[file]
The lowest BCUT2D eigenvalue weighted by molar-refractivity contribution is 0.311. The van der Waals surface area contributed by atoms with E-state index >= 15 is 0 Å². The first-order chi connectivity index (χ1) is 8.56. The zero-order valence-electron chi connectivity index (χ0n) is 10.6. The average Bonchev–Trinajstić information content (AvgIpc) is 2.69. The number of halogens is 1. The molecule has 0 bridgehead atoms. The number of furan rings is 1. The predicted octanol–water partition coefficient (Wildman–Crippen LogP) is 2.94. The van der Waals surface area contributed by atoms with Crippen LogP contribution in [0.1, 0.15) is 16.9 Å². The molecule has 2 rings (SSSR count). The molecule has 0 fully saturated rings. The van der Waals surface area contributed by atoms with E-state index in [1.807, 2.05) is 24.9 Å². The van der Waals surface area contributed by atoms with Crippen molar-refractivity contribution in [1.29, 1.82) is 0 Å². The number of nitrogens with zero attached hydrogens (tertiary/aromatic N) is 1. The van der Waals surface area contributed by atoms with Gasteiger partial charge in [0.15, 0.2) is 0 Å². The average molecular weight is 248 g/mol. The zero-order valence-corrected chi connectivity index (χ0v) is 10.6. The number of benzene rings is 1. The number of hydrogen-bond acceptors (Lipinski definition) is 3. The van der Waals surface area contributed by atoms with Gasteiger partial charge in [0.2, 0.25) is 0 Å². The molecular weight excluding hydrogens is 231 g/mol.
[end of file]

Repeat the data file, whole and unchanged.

The lowest BCUT2D eigenvalue weighted by molar-refractivity contribution is 0.311. The van der Waals surface area contributed by atoms with E-state index >= 15 is 0 Å². The first-order chi connectivity index (χ1) is 8.56. The zero-order valence-electron chi connectivity index (χ0n) is 10.6. The average Bonchev–Trinajstić information content (AvgIpc) is 2.69. The number of halogens is 1. The molecule has 0 bridgehead atoms. The number of furan rings is 1. The predicted octanol–water partition coefficient (Wildman–Crippen LogP) is 2.94. The van der Waals surface area contributed by atoms with Crippen LogP contribution in [0.1, 0.15) is 16.9 Å². The molecule has 2 rings (SSSR count). The molecule has 0 fully saturated rings. The van der Waals surface area contributed by atoms with E-state index in [1.807, 2.05) is 24.9 Å². The van der Waals surface area contributed by atoms with Crippen molar-refractivity contribution in [1.29, 1.82) is 0 Å². The number of nitrogens with zero attached hydrogens (tertiary/aromatic N) is 1. The van der Waals surface area contributed by atoms with Gasteiger partial charge in [0.15, 0.2) is 0 Å². The average molecular weight is 248 g/mol. The zero-order valence-corrected chi connectivity index (χ0v) is 10.6. The number of benzene rings is 1. The number of hydrogen-bond acceptors (Lipinski definition) is 3. The van der Waals surface area contributed by atoms with Gasteiger partial charge in [0.2, 0.25) is 0 Å². The molecular weight excluding hydrogens is 231 g/mol.